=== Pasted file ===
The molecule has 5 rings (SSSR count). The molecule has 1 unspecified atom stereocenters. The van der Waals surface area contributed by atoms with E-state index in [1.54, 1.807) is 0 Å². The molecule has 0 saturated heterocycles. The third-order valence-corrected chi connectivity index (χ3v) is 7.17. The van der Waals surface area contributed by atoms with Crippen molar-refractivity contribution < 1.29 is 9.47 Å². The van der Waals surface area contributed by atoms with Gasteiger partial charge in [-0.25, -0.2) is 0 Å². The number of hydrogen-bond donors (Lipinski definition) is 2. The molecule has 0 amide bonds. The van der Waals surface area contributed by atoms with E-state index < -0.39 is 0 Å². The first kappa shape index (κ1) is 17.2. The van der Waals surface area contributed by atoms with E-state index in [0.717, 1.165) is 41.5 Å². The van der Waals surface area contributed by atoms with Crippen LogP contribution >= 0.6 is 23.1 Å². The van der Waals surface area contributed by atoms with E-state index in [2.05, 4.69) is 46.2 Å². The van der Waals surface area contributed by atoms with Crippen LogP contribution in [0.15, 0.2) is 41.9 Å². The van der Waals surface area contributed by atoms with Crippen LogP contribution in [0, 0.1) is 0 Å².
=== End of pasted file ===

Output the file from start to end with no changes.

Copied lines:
The molecule has 5 rings (SSSR count). The molecule has 1 unspecified atom stereocenters. The van der Waals surface area contributed by atoms with E-state index in [1.54, 1.807) is 0 Å². The molecule has 0 saturated heterocycles. The third-order valence-corrected chi connectivity index (χ3v) is 7.17. The van der Waals surface area contributed by atoms with Crippen molar-refractivity contribution < 1.29 is 9.47 Å². The van der Waals surface area contributed by atoms with Gasteiger partial charge in [-0.25, -0.2) is 0 Å². The number of hydrogen-bond donors (Lipinski definition) is 2. The molecule has 0 amide bonds. The van der Waals surface area contributed by atoms with E-state index < -0.39 is 0 Å². The first kappa shape index (κ1) is 17.2. The van der Waals surface area contributed by atoms with E-state index in [0.717, 1.165) is 41.5 Å². The van der Waals surface area contributed by atoms with Crippen LogP contribution >= 0.6 is 23.1 Å². The van der Waals surface area contributed by atoms with E-state index in [2.05, 4.69) is 46.2 Å². The van der Waals surface area contributed by atoms with Crippen LogP contribution in [0.15, 0.2) is 41.9 Å². The van der Waals surface area contributed by atoms with Crippen LogP contribution in [0, 0.1) is 0 Å².